In addition, they can become distressed should they interpret recognition and value from others as being insincere or failing to meet an appropriate level of responsiveness.

Their attachment system is prone to hyperactivation during times of stress, emotions can become amplified, and overdependence on others is increased (Mikulincer & Shaver, 2003).

Dismissive Attachment

Dismissive individuals hold a positive working model of self and a negative model of others, meaning they have difficulty with intimacy and value autonomy and self-reliance (Cassidy, 1994).

Their internal working model is based on an avoidant attachment established during infancy.

Dismissive lovers are characterized by fear of intimacy, emotional highs and lows, and jealousy. They are often unsure of their feelings towards their romantic partner, believing that romantic love could rarely last, and that it was hard for them to fall in love (Hazan & Shaver, 1987).

Proximity seeking is appraised as unlikely to alleviate distress resulting in deliberate deactivation of the attachment system, inhibition of the quest for support, and commitment to handling distress alone, especially distress arising from the failure of the attachment figure to be available and responsive (Mikulincer & Shaver, 2003).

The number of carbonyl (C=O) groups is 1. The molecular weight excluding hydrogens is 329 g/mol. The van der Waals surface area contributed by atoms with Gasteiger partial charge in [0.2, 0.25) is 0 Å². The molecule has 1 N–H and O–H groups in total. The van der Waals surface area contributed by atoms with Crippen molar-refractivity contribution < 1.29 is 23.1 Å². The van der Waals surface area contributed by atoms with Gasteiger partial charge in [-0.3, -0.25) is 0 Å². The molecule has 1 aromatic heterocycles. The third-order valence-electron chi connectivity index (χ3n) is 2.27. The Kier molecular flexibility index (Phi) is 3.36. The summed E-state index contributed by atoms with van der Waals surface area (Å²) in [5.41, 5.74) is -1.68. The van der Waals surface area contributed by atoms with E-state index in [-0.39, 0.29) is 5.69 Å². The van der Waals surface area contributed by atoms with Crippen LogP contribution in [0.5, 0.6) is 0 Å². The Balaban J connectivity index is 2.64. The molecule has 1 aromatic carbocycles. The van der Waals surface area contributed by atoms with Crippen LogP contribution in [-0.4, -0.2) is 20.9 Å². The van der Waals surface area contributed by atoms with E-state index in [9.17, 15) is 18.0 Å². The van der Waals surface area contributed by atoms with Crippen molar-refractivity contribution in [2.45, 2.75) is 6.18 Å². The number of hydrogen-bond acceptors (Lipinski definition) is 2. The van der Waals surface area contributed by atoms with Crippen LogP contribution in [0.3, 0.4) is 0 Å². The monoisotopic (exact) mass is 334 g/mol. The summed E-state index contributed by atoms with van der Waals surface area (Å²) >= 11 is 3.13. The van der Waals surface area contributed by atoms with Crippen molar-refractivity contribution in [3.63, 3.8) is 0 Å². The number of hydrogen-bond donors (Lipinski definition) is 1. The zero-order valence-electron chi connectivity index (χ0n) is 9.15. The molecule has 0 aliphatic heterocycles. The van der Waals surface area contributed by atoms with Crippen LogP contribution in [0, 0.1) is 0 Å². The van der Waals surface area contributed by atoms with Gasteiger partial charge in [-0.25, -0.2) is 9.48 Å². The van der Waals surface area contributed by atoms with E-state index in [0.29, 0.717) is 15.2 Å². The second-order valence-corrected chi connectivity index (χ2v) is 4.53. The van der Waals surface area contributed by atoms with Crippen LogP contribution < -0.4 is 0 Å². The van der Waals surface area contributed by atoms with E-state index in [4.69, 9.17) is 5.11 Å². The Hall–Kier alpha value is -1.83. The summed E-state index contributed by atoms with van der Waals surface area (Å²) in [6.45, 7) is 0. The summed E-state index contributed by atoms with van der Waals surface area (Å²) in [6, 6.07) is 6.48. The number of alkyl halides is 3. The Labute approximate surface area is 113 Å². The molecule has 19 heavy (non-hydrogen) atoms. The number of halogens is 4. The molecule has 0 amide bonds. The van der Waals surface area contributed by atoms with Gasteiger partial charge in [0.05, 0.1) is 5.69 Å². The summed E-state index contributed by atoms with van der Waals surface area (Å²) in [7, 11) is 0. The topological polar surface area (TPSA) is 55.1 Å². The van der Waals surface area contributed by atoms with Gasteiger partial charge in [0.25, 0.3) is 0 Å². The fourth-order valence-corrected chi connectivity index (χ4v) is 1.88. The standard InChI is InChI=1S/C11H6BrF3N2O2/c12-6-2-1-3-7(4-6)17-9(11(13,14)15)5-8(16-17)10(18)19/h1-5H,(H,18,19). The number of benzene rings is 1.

Dismissive individuals have learned to suppress their emotions at the behavioural level, although they still experience emotional arousal internally (Mikulincer & Shaver, 2005).

This has negative outcomes in terms of cutting themselves of strong feelings, whether their own or others, thus influencing their experiences of romantic relationships.

Preoccupied lovers characterized their most important romantic relationships by obsession, desire for reciprocation and union, emotional highs and lows, and extreme sexual attraction and jealousy.

They believe that it is easy for them to fall in love, yet they also claimed that unfading love was difficult to find. Compared to Secure lovers, Ambivalent lovers reported colder relationships with parents during their childhood (Hazan & Shaver, 1987).

Fearful Attachment

Fearful individuals hold a negative model of self and also a negative model of others, fearing both intimacy and autonomy.

They display attachment behaviours typical of avoidant children becoming socially withdrawn and untrusting of others.

“Like dismissing avoidant, they often cope with distancing themselves from relationship partners, but unlike dismissing individuals they continue to experience anxiety and neediness concerning their partner’s love, reliability and trustworthiness” (Schachner, Shaver & Mikulincer, 2003, p. 248).

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Cite this Article (APA Style)

Mcleod, S. (2022, May 02). Attachment Styles & Their Role in Relationships. Simply Psychology.